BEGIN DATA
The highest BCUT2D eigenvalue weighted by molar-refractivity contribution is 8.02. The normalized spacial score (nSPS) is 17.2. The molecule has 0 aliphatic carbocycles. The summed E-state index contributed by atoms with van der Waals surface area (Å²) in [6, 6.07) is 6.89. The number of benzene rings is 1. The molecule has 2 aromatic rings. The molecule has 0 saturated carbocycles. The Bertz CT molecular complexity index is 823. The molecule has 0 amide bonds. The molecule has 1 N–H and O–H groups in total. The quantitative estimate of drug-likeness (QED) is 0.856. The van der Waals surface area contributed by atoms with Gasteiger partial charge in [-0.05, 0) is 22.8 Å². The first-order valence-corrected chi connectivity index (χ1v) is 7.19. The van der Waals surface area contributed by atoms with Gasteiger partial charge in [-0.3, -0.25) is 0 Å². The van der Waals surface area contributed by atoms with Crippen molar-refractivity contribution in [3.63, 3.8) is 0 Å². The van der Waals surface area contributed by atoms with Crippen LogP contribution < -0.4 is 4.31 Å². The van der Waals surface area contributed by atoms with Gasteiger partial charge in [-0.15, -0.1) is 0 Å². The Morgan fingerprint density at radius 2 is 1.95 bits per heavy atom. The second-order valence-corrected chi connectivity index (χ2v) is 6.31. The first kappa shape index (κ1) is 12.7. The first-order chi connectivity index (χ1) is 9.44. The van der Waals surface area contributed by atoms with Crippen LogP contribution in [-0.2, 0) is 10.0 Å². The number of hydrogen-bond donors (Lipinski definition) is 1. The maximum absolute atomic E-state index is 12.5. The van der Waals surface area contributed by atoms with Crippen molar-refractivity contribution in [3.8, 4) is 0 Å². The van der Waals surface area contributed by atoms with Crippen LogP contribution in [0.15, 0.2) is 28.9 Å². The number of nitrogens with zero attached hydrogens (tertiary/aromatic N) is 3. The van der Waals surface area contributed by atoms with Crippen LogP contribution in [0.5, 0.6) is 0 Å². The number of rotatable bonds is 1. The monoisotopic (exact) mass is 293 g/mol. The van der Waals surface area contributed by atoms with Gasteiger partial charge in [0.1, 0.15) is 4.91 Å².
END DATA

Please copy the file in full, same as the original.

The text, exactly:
The highest BCUT2D eigenvalue weighted by molar-refractivity contribution is 8.02. The normalized spacial score (nSPS) is 17.2. The molecule has 0 aliphatic carbocycles. The summed E-state index contributed by atoms with van der Waals surface area (Å²) in [6, 6.07) is 6.89. The number of benzene rings is 1. The molecule has 2 aromatic rings. The molecule has 0 saturated carbocycles. The Bertz CT molecular complexity index is 823. The molecule has 0 amide bonds. The molecule has 1 N–H and O–H groups in total. The quantitative estimate of drug-likeness (QED) is 0.856. The van der Waals surface area contributed by atoms with Gasteiger partial charge in [-0.05, 0) is 22.8 Å². The first-order valence-corrected chi connectivity index (χ1v) is 7.19. The van der Waals surface area contributed by atoms with Gasteiger partial charge in [-0.3, -0.25) is 0 Å². The van der Waals surface area contributed by atoms with Crippen molar-refractivity contribution in [3.63, 3.8) is 0 Å². The van der Waals surface area contributed by atoms with Crippen LogP contribution < -0.4 is 4.31 Å². The van der Waals surface area contributed by atoms with Gasteiger partial charge in [-0.15, -0.1) is 0 Å². The Morgan fingerprint density at radius 2 is 1.95 bits per heavy atom. The second-order valence-corrected chi connectivity index (χ2v) is 6.31. The first kappa shape index (κ1) is 12.7. The first-order chi connectivity index (χ1) is 9.44. The van der Waals surface area contributed by atoms with Crippen LogP contribution in [-0.2, 0) is 10.0 Å². The number of hydrogen-bond donors (Lipinski definition) is 1. The maximum absolute atomic E-state index is 12.5. The van der Waals surface area contributed by atoms with Crippen molar-refractivity contribution in [3.8, 4) is 0 Å². The van der Waals surface area contributed by atoms with Crippen LogP contribution in [0.15, 0.2) is 28.9 Å². The number of nitrogens with zero attached hydrogens (tertiary/aromatic N) is 3. The van der Waals surface area contributed by atoms with Crippen LogP contribution in [0.5, 0.6) is 0 Å². The number of rotatable bonds is 1. The monoisotopic (exact) mass is 293 g/mol. The van der Waals surface area contributed by atoms with Gasteiger partial charge in [0.1, 0.15) is 4.91 Å².